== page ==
i put beets on my fall salad. what about you?

I KNOW, I’LL NEVER WIN A POPULARITY CONTEST by campaigning for beets, one of those foods that really divides a crowd. But when the group of food bloggers I’ve been collaborating with on Summer (and lately Fall) Fest proclaimed this week to be themed “Fall Salads,” asking what I’d put on mine, I knew what my other-than-greens ingredient would be. How do I love thee, Beta vulgaris subspecies vulgaris?

I love thee simply roasted, then skinned, sliced and tossed with Balsamic and oil—beets vinaigrette, so to speak, and a salad unto itself. (For a variation on the dressing, use fresh orange juice in place of some of the vinegar.)

I love thee (vinaigrette and all) on top of tender salad greens, whose slightly sweet taste offsets your all-undergroundly, Fruit-of-the-Earth flavor.

I love thee even better when a dollop of warmed chevre and a handful of pepitas (pumpkin seeds) are the third and fourth layer in the above-described deal (top photo).

And sweetheart, you aren’t bad with crumbles of blue cheese and either walnuts or pepitas, either.

Roasting and Growing Beets

HERE AT MARGARET ROACH INC. World Headquarters, we roast a bunch of beets most weeks of the year. Simply trim the (edible) tops a half-inch or so from the beet (if you cut flush, the beet will bleed while cooking), wash the root, and place it in a Pyrex baking pan or on a baking sheet in 375 oven until tender, 30 to 90 minutes depending on size of the beet. A sharp paring knife inserted easily indicates doneness.

Everyone worries about all that pink juice–on their hands, on their pans. That’s why I use glass; I find that the glass pan is easier to clean than enamel or metal. Some much more expert cooks recommend wrapping each beet in foil first, or putting a little water in the pan then covering it with foil or a lid to bake the beets (which speeds cooking somewhat, and may reduce burned-on beet juice).

The tops, not incidentally, are highly nutritious and almost identical botanically to Swiss chard (Beta vulgaris subspecies cicla), which is called silverbeet in England and elsewhere. I grow one variety, ‘Bull’s Blood,’ above, mostly for its tops, which are a rich reddish color: beautiful and delicious.

Beets are wildly easy to grow, by direct-sowing seed in a well-cultivated bed (sun to part shade) starting as soon as the ground can be worked in spring, and re-sowing another short row or block every two weeks through midsummer.

The only trick: Each “seed” is actually a withered seedpod, containing the potential for two to four plants, so you must thin—best done by clipping the extras with a scissor—or there will be no room for any of the desired underground parts to develop.

Sound like a harsh sacrifice? Not really. If you time things just right, the baby greens you just thinned out make a delicious—you guessed it—fall (or spring, or summer) salad of their own.

Fall Salad Links from My Expert Friends

What’s a Fall Fest?

FALL FEST IS A cross-blog recipe (and tip) swap–and you’re invited to participate. Simply post your link or recipe or idea in the comments below my post, and also on the blogs of the other participants listed in the recipe links box just above.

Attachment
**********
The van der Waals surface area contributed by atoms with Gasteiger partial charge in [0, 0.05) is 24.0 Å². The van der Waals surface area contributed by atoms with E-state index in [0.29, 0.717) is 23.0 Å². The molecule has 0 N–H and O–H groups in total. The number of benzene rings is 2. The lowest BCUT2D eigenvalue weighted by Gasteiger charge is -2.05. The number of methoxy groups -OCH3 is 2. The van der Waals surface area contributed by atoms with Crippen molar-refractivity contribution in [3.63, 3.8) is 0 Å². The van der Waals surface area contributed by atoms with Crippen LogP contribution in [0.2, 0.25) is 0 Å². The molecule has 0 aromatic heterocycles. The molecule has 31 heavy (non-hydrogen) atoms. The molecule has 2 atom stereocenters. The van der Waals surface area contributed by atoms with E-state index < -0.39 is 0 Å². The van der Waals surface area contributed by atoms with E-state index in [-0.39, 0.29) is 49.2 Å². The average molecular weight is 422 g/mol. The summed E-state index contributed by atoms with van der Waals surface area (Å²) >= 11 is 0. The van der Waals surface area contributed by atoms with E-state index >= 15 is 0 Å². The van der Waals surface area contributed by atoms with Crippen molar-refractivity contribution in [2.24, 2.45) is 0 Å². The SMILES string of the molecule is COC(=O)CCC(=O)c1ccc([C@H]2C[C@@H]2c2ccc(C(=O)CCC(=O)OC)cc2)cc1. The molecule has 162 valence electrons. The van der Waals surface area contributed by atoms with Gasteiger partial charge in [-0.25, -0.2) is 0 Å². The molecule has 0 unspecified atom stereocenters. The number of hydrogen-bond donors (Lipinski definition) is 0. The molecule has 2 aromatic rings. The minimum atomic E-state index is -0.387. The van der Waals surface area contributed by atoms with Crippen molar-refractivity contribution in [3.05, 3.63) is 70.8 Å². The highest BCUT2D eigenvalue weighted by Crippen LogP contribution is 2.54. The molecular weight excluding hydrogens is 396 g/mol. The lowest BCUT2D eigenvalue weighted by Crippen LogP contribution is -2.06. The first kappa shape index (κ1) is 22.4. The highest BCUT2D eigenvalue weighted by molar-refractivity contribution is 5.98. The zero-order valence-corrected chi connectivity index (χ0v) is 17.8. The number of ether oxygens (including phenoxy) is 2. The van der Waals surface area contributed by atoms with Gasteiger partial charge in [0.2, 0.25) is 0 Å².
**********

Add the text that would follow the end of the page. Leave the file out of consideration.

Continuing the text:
Want more information on how it all works? Get the details (and the schedule for upcoming weeks, including our shift into Fall Fest last week after many weeks of Summer Fest, with a new logo but the same recipe-sharing routine). We’re continuing right into the Thanksgiving holiday.

  1. graes says:

    Beets and Avocados are two of my favourites in a salad.. and a bountiful sprinkling of roasted almonds , if I am feeling industrious :-)

  2. Mouse4 says:

    I grew golden beets this year but have yet to harvest them. I wonder if they’ll taste and different than red beets? I like them best in my mother’s Polish beet soup with a sliced hard boiled egg garnish.

  3. TC says:

    Beets me why I don’t have a beet recipe. I think others here have beeten me to the punch. It’s late, I’m beet. But I do love garden fresh beets (minus the corny puns here).

  4. Margi says:

    Roasted beets….cut up, drizzled with olive oil, perhaps seasoned lightly…roasted until
    almost carmelized. Delicious with other roasted vegetables such as cauliflower, carrots, green onions, potatoes, zucchini, peppers. Also delicious in a salad. We
    like to add the beets when they are still warm but it is just as yummy if they are not.

    Not roasted or cooked, but cut into those long thin strings to create a curly bunch on top of the salad, along with carrots cut the same way…beautiful to look at and a tasty addition
    to your salad. I have a tool that does this long thin string but can’t recall what it is
    called. Good for parmesan and other hard cheese, too.

  5. TomW says:

    Wow, lots of hungry people out there …

    Quick and easy fare:
    Preheat oven to 400 degrees
    Oil a baking sheet (or two) with your favorite oil. We have found that olive oil works fine and does not smoke too much at that high temp.
    Slice home grown potatoes into 1/4 inch slices (thickness varies on your preference – try a variety of thicknesses)
    Do the same with beets
    While you are at it, throw in some carrots and other root veggies or squash.
    Drizzle more oil on top with salt, pepper, and other favorite flavorings.
    Bake for 20 minutes or so.
    Take them out and let cool a bit (if you can wait that long).
    If you are fortunate, you have some pesto and feta nearby to garnish the veggies.
    Good with most anything and very filling!

  6. NancyH says:

    There is a wonderful recipe for beets with garlic and pasta in a cookbook by Michele Sciccolone called A Fresh Taste of Italy–not a recent book but one with many intriguing, delicious recipes. My copy has a photo of this recipe on the book jacket, which drew me to it. I have not made it many times, because my crowd is on the other side of the “beet divide” from me, but it was delicious!